Journal cover Journal topic
Biogeosciences An interactive open-access journal of the European Geosciences Union
doi:10.5194/bg-2017-56
© Author(s) 2017. This work is distributed
under the Creative Commons Attribution 3.0 License.
Research article
02 Mar 2017
Review status
This discussion paper is under review for the journal Biogeosciences (BG).
Methane and carbon dioxide fluxes over a lake: comparison between eddy covariance, floating chambers and boundary layer method
Kukka-Maaria Erkkilä1, Ivan Mammarella1, David Bastviken2, Tobias Biermann3, Jouni J. Heiskanen1, Anders Lindroth4, Olli Peltola1, Miitta Rantakari1,5, Timo Vesala1,6, and Anne Ojala6,7 1Department of Physics, University of Helsinki, P.O. Box 68, 00014 Helsinki, Finland
2Department of Thematic Studies – Water and Environmental Studies, Linköping University, Linköping, Sweden
3Centre for Environmental and Climate Research, Lund University, Sölvegatan 37, 223 62 Lund, Sweden
4Department of Physical Geography and Ecosystem Sciences, Lund University, Sölvegatan 12, 223 62 Lund, Sweden
5Department of Environmental Sciences, University of Helsinki, P.O. Box 65, 00014 Helsinki, Finland
6Department of Forest Sciences, University of Helsinki, P.O. Box 27, 00014 Helsinki, Finland
7Department of Environmental Sciences, University of Helsinki, Niemenkatu 73, 15140 Lahti, Finland
Abstract. Freshwaters bring a notable contribution to the global carbon budget by emitting both carbon dioxide (CO2) and methane (CH4) to the atmosphere. Global estimates of freshwater emissions traditionally use a wind speed based gas transfer coefficient, kCC, for calculating diffusive flux with the boundary layer method (BLM). We compared CH4 and CO2 fluxes from BLM with kCC and two other gas transfer coefficients (kTE and kHE), that include the effects of water-side cooling to the gas transfer besides shear-induced turbulence, with simultaneous eddy covariance (EC) and floating chamber (FC) fluxes during a 16-day measurement campaign in September 2014 at Lake Kuivajärvi in Finland. The measurements included both lake stratification and water column mixing periods. A clear increase in both CH4 and CO2 fluxes was detected right after turnover started. Results show that kCC model underestimates both CH4 and CO2 fluxes compared to EC measurements and the more recent model kTE gives the best fit with EC fluxes. In the stratified period, kHE and kCC used in BLM calculation have similar diurnal variation for CO2 flux, while kTE gives an opposite diurnal cycle. This is probably due to water friction velocity derived from EC measurements in kTE model instead of direct waterside turbulence measurements in this study. In the mixing period all models agree well with each other on diurnal variation for both CH4 and CO2. We highly recommend using up to date gas transfer models, instead of kCC, for better flux estimates.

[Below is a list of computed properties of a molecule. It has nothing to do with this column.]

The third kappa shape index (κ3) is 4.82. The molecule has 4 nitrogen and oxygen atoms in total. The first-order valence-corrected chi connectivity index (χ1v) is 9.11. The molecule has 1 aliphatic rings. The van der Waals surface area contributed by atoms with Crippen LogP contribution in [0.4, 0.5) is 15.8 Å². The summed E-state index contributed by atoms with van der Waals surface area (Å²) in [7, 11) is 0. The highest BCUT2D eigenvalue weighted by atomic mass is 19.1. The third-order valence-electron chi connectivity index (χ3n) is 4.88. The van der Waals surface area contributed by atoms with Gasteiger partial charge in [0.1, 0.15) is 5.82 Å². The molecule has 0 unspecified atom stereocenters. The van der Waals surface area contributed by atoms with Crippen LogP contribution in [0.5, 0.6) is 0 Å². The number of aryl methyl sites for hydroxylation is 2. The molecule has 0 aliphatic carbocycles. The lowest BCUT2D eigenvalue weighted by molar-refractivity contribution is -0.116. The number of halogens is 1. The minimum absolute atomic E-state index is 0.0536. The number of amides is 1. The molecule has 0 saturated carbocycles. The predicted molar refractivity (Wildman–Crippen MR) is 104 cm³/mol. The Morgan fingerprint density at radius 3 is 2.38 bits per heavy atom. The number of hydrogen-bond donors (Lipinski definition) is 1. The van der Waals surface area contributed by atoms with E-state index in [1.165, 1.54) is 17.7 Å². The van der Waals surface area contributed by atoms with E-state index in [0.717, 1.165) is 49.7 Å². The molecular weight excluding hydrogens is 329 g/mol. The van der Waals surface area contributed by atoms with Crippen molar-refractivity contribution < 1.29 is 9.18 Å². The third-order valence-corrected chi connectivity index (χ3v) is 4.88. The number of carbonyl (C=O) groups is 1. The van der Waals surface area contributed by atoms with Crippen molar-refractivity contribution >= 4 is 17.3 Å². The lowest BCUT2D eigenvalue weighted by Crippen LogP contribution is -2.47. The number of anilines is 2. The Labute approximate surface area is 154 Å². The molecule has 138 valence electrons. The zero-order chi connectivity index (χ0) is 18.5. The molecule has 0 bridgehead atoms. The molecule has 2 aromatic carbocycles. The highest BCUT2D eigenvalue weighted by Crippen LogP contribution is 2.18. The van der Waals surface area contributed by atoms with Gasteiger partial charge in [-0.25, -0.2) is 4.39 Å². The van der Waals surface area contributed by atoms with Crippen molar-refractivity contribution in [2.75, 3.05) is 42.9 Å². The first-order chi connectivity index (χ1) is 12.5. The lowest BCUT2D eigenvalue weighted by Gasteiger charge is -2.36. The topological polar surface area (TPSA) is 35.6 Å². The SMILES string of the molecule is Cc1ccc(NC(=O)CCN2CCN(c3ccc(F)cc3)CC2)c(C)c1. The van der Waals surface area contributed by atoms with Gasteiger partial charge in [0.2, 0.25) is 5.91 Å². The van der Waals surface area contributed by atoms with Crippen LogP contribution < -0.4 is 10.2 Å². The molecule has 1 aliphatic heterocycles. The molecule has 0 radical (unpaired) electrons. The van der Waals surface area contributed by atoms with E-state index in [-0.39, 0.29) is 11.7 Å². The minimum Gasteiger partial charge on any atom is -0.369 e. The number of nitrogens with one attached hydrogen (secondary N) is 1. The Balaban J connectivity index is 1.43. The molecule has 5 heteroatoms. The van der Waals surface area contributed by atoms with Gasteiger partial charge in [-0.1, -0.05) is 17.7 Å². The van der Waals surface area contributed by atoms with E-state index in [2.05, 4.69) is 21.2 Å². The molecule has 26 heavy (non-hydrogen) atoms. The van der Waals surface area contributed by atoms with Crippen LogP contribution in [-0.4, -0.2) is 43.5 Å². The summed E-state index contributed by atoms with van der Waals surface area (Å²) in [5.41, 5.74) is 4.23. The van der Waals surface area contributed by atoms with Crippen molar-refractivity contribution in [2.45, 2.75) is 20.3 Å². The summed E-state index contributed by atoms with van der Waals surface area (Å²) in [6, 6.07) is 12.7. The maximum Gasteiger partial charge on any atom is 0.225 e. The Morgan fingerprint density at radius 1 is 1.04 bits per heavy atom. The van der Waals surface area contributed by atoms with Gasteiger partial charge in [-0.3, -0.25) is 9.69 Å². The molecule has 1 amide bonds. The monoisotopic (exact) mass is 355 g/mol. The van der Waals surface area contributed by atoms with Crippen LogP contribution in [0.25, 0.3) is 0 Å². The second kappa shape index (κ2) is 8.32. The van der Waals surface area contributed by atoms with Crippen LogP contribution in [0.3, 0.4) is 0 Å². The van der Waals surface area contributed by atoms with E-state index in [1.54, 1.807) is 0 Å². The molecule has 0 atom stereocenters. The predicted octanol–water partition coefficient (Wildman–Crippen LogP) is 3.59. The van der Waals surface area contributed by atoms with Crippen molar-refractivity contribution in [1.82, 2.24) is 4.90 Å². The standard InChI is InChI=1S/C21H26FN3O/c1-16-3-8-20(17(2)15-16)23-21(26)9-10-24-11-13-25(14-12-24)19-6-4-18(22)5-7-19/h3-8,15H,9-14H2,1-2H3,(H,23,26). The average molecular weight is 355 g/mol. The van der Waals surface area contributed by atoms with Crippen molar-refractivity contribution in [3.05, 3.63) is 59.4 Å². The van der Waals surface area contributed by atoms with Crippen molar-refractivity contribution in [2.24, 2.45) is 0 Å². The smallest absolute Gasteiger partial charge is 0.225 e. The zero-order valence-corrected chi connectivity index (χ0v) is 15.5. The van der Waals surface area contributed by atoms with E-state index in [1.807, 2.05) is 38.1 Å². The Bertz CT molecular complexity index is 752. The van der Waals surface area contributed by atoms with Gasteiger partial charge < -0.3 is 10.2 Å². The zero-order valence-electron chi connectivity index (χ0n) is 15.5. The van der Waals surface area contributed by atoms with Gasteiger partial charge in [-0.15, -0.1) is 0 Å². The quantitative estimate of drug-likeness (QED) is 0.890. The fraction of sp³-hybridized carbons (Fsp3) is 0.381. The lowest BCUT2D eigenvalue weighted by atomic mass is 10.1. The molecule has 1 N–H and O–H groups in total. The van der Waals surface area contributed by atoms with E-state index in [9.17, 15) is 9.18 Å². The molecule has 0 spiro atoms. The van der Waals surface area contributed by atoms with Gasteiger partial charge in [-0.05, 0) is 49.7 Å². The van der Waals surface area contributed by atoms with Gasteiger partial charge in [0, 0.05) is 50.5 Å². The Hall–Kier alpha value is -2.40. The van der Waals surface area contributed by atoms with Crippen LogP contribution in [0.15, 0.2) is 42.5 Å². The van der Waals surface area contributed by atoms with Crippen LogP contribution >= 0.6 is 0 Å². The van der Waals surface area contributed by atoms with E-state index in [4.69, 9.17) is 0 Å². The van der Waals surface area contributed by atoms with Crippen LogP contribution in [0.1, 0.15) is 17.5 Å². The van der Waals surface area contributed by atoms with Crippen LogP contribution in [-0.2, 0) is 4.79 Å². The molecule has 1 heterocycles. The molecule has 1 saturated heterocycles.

FC measurements did not detect spatial variation in either CH4 or CO2 flux over Lake Kuivajärvi. EC measurements, on the other hand, did not show any spatial variation in CH4 fluxes, but a clear difference between CO2 fluxes from shallower and deeper areas. Fluxes measured with FC were systematically higher than EC fluxes, partly due to deficiencies in the EC method.


Citation: Erkkilä, K.-M., Mammarella, I., Bastviken, D., Biermann, T., Heiskanen, J. J., Lindroth, A., Peltola, O., Rantakari, M., Vesala, T., and Ojala, A.: Methane and carbon dioxide fluxes over a lake: comparison between eddy covariance, floating chambers and boundary layer method, Biogeosciences Discuss., doi:10.5194/bg-2017-56, in review, 2017.
Kukka-Maaria Erkkilä et al.
Kukka-Maaria Erkkilä et al.
Kukka-Maaria Erkkilä et al.

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Short summary
Global estimates of freshwater greenhouse gas emissions are usually based on simple gas transfer models that underestimate the emissions. Thus, comparison of different gas transfer models is required for evaluating the uncertainties. This study compares three mostly used methods for estimating greenhouse gas emissions over lakes. We conclude that simple gas transfer models underestimate the emissions and more recent models should be used for global freshwater greenhouse gas emission estimates.
Global estimates of freshwater greenhouse gas emissions are usually based on simple gas transfer...
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